This is my Super-Duper Sneaky Bolognese. A pimped version of the comforting classic my mum used to make for me when I was a kid that I’ve adapted over the years to become a simple and incredibly nutrient-dense family favourite of ours.

“Super” because there are plenty of hidden vegetables and “Duper” because it contains the most nutrient-dense food on the planet, organ meat (offal). Organ meats are nature’s multi-vitamins and in general are 10-100x higher in nutrients than muscle meats. Packed with vitamins A, D, E, K, B12 and folate as well as minerals like iron, zinc, magnesium, selenium, copper, healthy fats and amino acids which are essential for healthy growth and development. “Sneaky” because it just tastes like a deliciously rich and hearty beef and tomato sauce that the whole family will love.


Choosing the right meat is important, especially when it comes to feeding it to our children. Good meat comes from animals that have been ethically raised, pasture fed and finished or who ate biologically appropriate diets and are free from antibiotics and hormones – this means organic or biodynamic. Buy direct from farmers at your local markets or speak to your butcher, ask questions about the paddock-to-plate journey of your meat, so you know exactly what you’re buying. Pesticides and hormones are stored in fat, and the fat of organ meats, so its particularly important that any offal your children eat is organic.

Liver is considered one of the most important foods for young children in many traditional cultures, rich in fat-soluble vitamins A (vision, bone growth, immune function) and D (bone and teeth growth, immune function) and essential fatty-acids (brain growth and development and vision). Beef heart is high in CoQ10, an enzyme involved in the production of energy in our cells that also serves as a potent antioxidant to protect against free-radical damage.

I buy an organic beef and heart mince mix (70% beef, 30% heart) and organic chicken livers from Shiralee Organic Meats – a local butcher on Sydney’s northern beaches that specialises in meat that is biodynamic, organic and free range with no antibiotics, steroids or growth hormones. They also make a range of organic beef and chicken sausages with offal – it’s great to see butchers offering products that make for a delicious and easy introduction to offal into our diets.

The Environmental Working Group features celery and tomatoes on their “Dirty Dozen” list of fruits and vegetables that are most contaminated with pesticides, so purchase them organic if you can.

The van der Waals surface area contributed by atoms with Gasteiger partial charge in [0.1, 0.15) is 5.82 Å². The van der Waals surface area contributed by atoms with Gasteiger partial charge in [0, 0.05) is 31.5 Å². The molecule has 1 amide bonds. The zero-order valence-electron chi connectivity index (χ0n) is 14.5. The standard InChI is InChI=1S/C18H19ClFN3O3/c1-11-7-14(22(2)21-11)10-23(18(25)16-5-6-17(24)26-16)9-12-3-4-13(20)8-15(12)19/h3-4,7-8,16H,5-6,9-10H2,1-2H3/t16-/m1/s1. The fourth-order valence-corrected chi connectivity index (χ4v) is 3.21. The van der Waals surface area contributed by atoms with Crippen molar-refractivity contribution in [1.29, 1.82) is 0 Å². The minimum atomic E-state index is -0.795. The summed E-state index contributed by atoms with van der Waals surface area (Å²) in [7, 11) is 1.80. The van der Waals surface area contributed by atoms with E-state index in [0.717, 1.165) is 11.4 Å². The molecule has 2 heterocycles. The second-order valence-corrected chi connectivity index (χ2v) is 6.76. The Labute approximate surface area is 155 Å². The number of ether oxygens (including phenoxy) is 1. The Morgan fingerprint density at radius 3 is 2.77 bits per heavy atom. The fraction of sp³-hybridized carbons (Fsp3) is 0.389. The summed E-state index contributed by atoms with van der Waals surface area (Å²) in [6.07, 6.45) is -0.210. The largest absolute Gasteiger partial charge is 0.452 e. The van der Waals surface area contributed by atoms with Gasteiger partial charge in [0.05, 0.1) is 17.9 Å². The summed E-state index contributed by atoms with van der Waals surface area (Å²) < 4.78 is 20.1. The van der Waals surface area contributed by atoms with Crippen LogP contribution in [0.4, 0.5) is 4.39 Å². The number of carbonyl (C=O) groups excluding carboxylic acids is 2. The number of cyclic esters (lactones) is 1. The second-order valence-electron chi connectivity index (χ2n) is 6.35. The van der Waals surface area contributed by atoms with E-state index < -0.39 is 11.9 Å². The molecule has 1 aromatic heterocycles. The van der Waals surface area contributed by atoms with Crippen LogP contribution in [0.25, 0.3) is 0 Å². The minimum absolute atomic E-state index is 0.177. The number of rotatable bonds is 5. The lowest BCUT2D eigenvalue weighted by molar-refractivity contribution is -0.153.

I use a Thermomix to blitz my vegetables into an almost-purée form and you could do the same with your kitchen whiz or a grater. The herbs add depth of flavour and a low slow cook in tomato passata brings it all together to create a rich sauce. If your kids eat peas, then add peas… if they eat corn, then add corn… if they eat lentils, then add lentils… you see where I’m going, this is a base sauce you can keep adding to or leave as is.

At this point, after pouring over pasta or zoodles, I’d usually garnish with a load of chopped fresh parsley and a sprinkling of cheese but tonight the parsley bush was bare and my littler kitchen helpers were decidedly heavy-handed with the cheese.

This recipe is one from my “Batch Cook” files and I find this bulk cook makes enough for 3 family meals, depending on if there are 3 or 5 of us at the table (Otis will often consume an adult serving of this). We eat one meal and freeze the rest in glass containers for up to 3-months. Oh and it tastes even better the next day, so you can make it the night before.




  • 500g organic beef and heart mince
  • 500g organic pork mince
  • 200g organic chicken livers
  • 2 large carrots (unpeeled if organic), chopped into large chunks
  • 2 large organic celery sticks, chopped into large chunks
  • 2 large zucchini, chopped in to large chunks
  • 1 large onion, quartered
  • 3 cloves garlic, smashed
  • 1 star anise *optional (a tip I picked up from Apples Under My Bed and it does take the flavour to another level)
  • 1 tsp dried thyme
  • 1 tsp dried oregano
  • 1 bay leaf
  • 1x jars 800ml organic tomato passata
  • Raw milk hard cheese, grated, to serve
  • Parsley, chopped, to serve *optional
  • Sea salt
  • Ghee or tallow


  1. Remove any connective tissue and veins from the livers. Place in a bowl, cover with filtered water and add a squeeze of lemon juice. Allow to soak for 1-hour to remove the impurities
  2. Drain the livers and pat dry, then chop into very small pieces and add to your mince
  3. Combine carrot, zucchini, celery, onion and garlic in your chosen food processor and blitz until they’re whatever consistency you might need to make the vegetables undetectable, mine usually end up almost like grains of cous cous
  4. Heat the ghee or tallow over low-medium heat in a large, heavy based saucepan. Once hot, add the vegetable mix with a pinch of salt and cook for 3-5 minutes until soft. Lower the heat if you need to avoid browning and use a wooden spoon to stir
  5. Add the mince meat and liver mix and turn the heat up high. Break up the meat with the wooden spoon until the meat is browned
  6. Add the passatta, bay leaf, star anise, oregano, thyme and another pinch of salt
  7. Once bubbling turn the heat down to the lowest heat and put the lid on. Cook for 1-hour
  8. Serve over your chosen pasta or vegetables noodles and top with parsley and as much cheese as you desire


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